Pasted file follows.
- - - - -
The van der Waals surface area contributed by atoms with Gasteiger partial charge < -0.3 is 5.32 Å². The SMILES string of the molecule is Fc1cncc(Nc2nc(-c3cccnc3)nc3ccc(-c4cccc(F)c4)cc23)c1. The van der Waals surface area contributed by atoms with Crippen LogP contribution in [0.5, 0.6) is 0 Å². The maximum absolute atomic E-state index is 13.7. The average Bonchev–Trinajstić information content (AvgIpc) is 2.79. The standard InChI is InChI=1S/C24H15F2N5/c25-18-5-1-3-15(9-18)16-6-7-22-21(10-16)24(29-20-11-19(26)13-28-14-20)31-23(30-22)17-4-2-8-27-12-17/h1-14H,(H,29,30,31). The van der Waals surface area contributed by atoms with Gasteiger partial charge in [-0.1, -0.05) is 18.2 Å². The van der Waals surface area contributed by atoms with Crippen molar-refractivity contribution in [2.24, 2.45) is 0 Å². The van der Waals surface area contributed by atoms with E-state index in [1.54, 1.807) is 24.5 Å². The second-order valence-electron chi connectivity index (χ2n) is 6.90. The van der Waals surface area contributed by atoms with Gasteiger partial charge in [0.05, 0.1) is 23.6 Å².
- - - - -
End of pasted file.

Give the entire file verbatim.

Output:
The van der Waals surface area contributed by atoms with Gasteiger partial charge < -0.3 is 5.32 Å². The SMILES string of the molecule is Fc1cncc(Nc2nc(-c3cccnc3)nc3ccc(-c4cccc(F)c4)cc23)c1. The van der Waals surface area contributed by atoms with Crippen LogP contribution in [0.5, 0.6) is 0 Å². The maximum absolute atomic E-state index is 13.7. The average Bonchev–Trinajstić information content (AvgIpc) is 2.79. The standard InChI is InChI=1S/C24H15F2N5/c25-18-5-1-3-15(9-18)16-6-7-22-21(10-16)24(29-20-11-19(26)13-28-14-20)31-23(30-22)17-4-2-8-27-12-17/h1-14H,(H,29,30,31). The van der Waals surface area contributed by atoms with Gasteiger partial charge in [-0.1, -0.05) is 18.2 Å². The van der Waals surface area contributed by atoms with Crippen molar-refractivity contribution in [2.24, 2.45) is 0 Å². The van der Waals surface area contributed by atoms with E-state index in [1.54, 1.807) is 24.5 Å². The second-order valence-electron chi connectivity index (χ2n) is 6.90. The van der Waals surface area contributed by atoms with Gasteiger partial charge in [0.05, 0.1) is 23.6 Å².